The Al Daayan Health District will be centred around a two-storey building on a 1.3m sq.metre plot of land between Qatar University and Lusail City.
The building will consist of low-cost, cross-shaped modular units that are easily customisable.
These prefabricated units will be constructed locally with affordable materials to minimise reliance on global supply chains. 3D-printing will also be used to design traditional facades.
Inside the building will be a teaching hospital, a women’s and children’s hospital, and an ambulatory diagnostics centre.
Initially, the building is expected to hold a total of 1,400 beds.
An automated underground circulation system will connect the hospital to a ‘high-tech farm’ that will supply food and locally produced medicines, while a dedicated logistics centre and solar farm will allow the entire district to essentially function autonomously.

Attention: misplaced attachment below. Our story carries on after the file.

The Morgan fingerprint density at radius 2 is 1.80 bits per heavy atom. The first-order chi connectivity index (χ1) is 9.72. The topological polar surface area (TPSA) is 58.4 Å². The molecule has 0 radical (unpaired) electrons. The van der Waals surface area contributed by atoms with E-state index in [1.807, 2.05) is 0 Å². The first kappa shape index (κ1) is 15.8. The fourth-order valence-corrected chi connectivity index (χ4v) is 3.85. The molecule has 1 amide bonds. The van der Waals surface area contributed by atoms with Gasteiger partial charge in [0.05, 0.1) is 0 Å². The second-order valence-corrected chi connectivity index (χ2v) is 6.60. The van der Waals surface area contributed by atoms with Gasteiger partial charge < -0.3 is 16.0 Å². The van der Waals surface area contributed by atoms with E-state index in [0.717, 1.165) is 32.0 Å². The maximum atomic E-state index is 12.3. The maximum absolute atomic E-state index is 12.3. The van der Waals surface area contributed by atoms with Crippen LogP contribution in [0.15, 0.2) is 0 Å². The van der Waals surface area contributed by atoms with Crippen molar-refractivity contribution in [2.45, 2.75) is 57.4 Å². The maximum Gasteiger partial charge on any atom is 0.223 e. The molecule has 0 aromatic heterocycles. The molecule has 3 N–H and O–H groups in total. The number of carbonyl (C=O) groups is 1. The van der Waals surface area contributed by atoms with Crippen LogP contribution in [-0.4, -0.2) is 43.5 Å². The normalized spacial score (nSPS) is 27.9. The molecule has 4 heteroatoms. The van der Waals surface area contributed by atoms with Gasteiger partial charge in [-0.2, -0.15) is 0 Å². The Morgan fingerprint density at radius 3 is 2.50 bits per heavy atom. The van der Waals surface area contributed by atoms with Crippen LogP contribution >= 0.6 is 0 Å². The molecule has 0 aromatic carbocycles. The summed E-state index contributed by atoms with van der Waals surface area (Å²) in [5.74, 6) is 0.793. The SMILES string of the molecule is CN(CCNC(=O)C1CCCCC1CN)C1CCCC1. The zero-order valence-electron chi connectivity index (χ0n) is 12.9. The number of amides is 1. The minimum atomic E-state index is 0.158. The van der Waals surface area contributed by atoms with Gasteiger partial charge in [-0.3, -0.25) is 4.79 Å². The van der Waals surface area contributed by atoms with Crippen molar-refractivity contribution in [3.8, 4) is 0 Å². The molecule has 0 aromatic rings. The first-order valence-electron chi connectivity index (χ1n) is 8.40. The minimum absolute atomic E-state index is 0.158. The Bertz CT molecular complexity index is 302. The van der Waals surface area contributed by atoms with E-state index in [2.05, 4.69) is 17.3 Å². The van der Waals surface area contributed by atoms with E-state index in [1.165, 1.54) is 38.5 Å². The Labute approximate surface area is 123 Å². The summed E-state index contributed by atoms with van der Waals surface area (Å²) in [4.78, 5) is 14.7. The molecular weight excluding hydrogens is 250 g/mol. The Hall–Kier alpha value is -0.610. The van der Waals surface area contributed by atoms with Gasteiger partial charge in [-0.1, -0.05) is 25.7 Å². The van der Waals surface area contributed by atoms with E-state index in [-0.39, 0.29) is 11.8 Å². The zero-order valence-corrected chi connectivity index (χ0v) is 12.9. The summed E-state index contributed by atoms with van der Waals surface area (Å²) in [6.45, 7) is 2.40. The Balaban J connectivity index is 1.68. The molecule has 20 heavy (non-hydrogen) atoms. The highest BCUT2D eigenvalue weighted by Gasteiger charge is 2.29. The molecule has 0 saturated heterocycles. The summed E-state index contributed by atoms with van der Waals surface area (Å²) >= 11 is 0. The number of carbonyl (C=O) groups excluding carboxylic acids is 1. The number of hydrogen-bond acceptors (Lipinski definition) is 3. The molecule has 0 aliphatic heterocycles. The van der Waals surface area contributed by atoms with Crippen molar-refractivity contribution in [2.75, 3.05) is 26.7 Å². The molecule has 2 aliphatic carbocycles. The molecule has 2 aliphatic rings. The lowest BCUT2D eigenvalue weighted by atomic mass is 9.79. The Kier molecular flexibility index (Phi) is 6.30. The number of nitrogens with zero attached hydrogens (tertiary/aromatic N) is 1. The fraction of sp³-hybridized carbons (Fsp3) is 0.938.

The ground floor will house wards to minimise the need for patients to use elevators as well as to give them access to gardens.
Clinical and other facilities will then be located on the first floor.
Reinier de Graaf, a partner at OMA and leader of the project, said: “Architects have long aimed to provide the hospital with a final solution.
“This proposal starts from the opposite end: viewing the hospital as the type of building that is forever under construction, as an organism for which space and time must be considered equally.
“The hospital needs to be a freestanding, dedicated building that is not reliant on the city or outside sources. Qatar has chosen to explore this vision.
“The pandemic has forced countries around the world to reevaluate how hospitals function and how they are built.
“We may see more autonomous high-tech health districts like this proposed in the near future.”
Main image credit: OMA
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